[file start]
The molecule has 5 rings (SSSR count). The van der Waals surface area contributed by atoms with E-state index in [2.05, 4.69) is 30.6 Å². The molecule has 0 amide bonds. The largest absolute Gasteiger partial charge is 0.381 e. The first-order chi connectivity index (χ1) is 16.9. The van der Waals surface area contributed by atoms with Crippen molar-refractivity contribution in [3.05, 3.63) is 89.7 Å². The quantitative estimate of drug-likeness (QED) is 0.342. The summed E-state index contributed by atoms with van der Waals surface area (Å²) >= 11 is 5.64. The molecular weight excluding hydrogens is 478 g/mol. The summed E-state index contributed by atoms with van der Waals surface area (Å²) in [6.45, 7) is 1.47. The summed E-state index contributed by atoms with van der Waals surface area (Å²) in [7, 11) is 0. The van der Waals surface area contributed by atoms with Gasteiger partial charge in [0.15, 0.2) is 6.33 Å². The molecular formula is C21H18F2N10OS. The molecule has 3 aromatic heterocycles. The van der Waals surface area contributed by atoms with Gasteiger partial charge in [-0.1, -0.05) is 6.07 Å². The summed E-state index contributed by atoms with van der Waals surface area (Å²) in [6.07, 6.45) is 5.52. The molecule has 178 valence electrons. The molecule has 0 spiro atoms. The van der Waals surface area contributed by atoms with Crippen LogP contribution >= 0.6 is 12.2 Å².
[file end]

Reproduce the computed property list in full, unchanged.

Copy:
The molecule has 5 rings (SSSR count). The van der Waals surface area contributed by atoms with E-state index in [2.05, 4.69) is 30.6 Å². The molecule has 0 amide bonds. The largest absolute Gasteiger partial charge is 0.381 e. The first-order chi connectivity index (χ1) is 16.9. The van der Waals surface area contributed by atoms with Crippen molar-refractivity contribution in [3.05, 3.63) is 89.7 Å². The quantitative estimate of drug-likeness (QED) is 0.342. The summed E-state index contributed by atoms with van der Waals surface area (Å²) >= 11 is 5.64. The molecular weight excluding hydrogens is 478 g/mol. The summed E-state index contributed by atoms with van der Waals surface area (Å²) in [6.45, 7) is 1.47. The summed E-state index contributed by atoms with van der Waals surface area (Å²) in [7, 11) is 0. The van der Waals surface area contributed by atoms with Gasteiger partial charge in [0.15, 0.2) is 6.33 Å². The molecular formula is C21H18F2N10OS. The molecule has 3 aromatic heterocycles. The van der Waals surface area contributed by atoms with Gasteiger partial charge in [-0.1, -0.05) is 6.07 Å². The summed E-state index contributed by atoms with van der Waals surface area (Å²) in [6.07, 6.45) is 5.52. The molecule has 178 valence electrons. The molecule has 0 spiro atoms. The van der Waals surface area contributed by atoms with Crippen LogP contribution >= 0.6 is 12.2 Å².